Saunter with me through some of the famous Polish cemeteries I’ve visited through the years, within and outside Poland’s boundaries. Poland’s All Saints Day on 1st November is a national holiday when everyone travels to their family’s cemetery to honour the dead, although it is 2nd November which is actually All Souls’ Day, also named Zaduszki, a day of prayers for departed souls.
Rakowicki Cemetery, Kraków
Rakowicki cemetery was set up far from the then city borders of Kraków in 1803, making it a testimony to the history of the city for the last 200 years. Set up as a garden cemetery and expanded several times, it has important examples of sculpture and architecture. The Angel of Vegenance, to the left of the entrance, a composition of Konstanty Laszczka, stands on the graves of victims of bombing carried out by the Austrians from Wawel castle on the city in 1848 following a Polish uprising. The statue was founded in 1913, 65 years after the tragic events.
Easy to spot is the grave of Jan Matejko (1838–1893), famous painter who has influenced our view of key events from the history of Poland is buried at the top of the main alley.
Not far away are the family graves of The Kossaks, a 19th century dynasty of painters with Juliusz Kossak who painted battle-scenes opposing the military occupation of their country such as The Relief of Smolensk. His son Wojciech Kossak also painted historical battles, panoramas and the famous portrait of Piłsudski on horseback and Jerzy Kossak 20th century portraitist and lover of battle scenes related to Napoleon’s retreat from Moscow.
Powązki Cemetery, Warsaw
Powązki is perhaps the best known of cemeteries, founded in 1790 and designed by Dominik Merlini – the court architect of the last King of Poland Stanisław August Poniatowski.
A million people have now been buried there, including many well-known and distinguished Poles including Władysław Reymont (writer and Nobel prize winner), opera singer Jan Kiepura, poet and satirist Wojciech Młynarski. Chopin’s parents (he of course is buried in Pere Lachaise, Paris but his heart is in the Church of the Holy Cross, Warsaw), composer Witold Lutosławski, director Krzysztof Kieślowski and Irena Sendler who saved 2,500 Jewish children from extermination.
Whole alleys are devoted to soldiers who fought in Polish uprisings for their homeland, in the First World War, the Polish-Bolshevik war, the September campaign of 1939 and the well known birch crosses of those who died in the Warsaw Uprising, some very young, remembered by scouts every year.
Rossa Cemetery Wilno
Rossa cemetery or in Lithuanian Rasų kapinės, is another historic site of 26,000 graves, many of them family mausoleums, built in 1769.
It holds the graves of soldiers who died in 1919-1920 and 1939-1944 and many Polish, Lithuanian and Belarussian graves but is primarily known for the mausoleum at the entrance to the Mother and Heart of the Son – Józef Piłsudski’s heart, placed next to his mother’s as he himself asked for“I don’t know if they will bury me at Wawel. Let them! But may my heart be then enclosed in Vilnius, where my soldiers lie…”
In communist times it was a banned place, a motorway was due to be built in its place in the 1980’s but after Lithuanian independence it was reopened. On my first visit in 1992 it was overgrown and derelict then gradually brought back to life, particularly the soldiers’ graves which I witnessed being honoured by ex-combatants over 20 years ago. One of them, a Pan Witold, sang Maria Konopnicka’s “Rota” alone, the others listening as if he was their chief. Most of these men will now also have crossed life’s border, though sadly not to be buried at Rossa as no burials have taken place here since the 1960s.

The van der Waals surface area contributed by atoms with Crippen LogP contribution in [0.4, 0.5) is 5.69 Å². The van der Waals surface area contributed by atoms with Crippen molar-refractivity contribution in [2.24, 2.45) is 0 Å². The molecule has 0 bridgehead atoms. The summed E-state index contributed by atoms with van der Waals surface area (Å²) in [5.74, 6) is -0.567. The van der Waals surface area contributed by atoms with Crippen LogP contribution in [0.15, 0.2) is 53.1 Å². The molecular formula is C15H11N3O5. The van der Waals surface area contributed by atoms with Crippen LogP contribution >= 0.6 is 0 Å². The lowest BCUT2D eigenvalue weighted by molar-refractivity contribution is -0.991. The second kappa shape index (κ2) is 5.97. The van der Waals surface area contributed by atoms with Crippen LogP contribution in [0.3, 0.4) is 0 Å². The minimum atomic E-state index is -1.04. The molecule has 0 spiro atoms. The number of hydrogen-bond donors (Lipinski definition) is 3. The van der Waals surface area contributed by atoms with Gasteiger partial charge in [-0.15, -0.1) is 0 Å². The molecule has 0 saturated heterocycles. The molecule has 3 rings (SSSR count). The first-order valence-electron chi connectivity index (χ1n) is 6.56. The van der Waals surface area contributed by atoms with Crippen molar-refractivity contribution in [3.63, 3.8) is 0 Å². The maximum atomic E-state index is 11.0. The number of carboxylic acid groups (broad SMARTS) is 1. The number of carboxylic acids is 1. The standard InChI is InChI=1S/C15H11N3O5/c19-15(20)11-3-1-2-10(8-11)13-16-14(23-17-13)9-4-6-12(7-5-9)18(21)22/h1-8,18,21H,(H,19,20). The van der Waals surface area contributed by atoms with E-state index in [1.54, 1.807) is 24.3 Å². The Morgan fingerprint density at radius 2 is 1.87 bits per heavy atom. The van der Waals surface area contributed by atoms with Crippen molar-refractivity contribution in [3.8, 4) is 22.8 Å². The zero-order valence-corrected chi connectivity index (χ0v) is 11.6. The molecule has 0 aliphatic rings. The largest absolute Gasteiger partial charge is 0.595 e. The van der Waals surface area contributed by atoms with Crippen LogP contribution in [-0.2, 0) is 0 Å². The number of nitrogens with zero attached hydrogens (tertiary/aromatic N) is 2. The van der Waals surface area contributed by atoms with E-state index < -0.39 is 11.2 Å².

Łyczakowski cemetery, Lwów
Built in 1786, it was called the “garden of sleep and love” by the french traveller Gabriel Dauchot. The main alleys are taken up with many people who were distinguished in the field of culture.Maria Konopnicka, poet, children’s writer and author of the lyrics to the patriotic song “Rota“, artist Artur Grottger who painted battles and heart-rending scenes of men leaving home to join uprisings, Gabriela Zapolska novelist and playwright.
These gives you a flavour of the cosmopolitan nature of this city, now Lviv in Ukraine, which I visited in 1998. On the left, this was the sorry state of the graves of the defenders of Lwów in 1918 – 1919, many of them children. A part of the cemetery known as “cmentarz Orląt Lwowskich” – the eaglets of Lwów, for many years it lay in ruins after the second world war, but renovated in 2005.
Oddly there aren’t as many poems about Zaduszki. The well known priest Jan Twardowski wrote the now classic “let us hurry to love people, they depart so quickly” but Danuta Gellnerowa was a Lwów born poet and author of children’s books.
“Dla tych którzy odeszli w nieznany świat, płomień na wietrze kołysze wiatr. Dla nich tyle kwiatów pod cmentarnym murem i niebo jesienne u gór”
“For these who have gone into an unknown world, flames are swayed by the wind. So many flowers under the cemetery walls and above, an autumn sky”
Let us think of these flames today under the autumn skies light our own candles in memory of loved ones and take time to think of times spent together, particularly as many of us cannot visit cemeteries this year.
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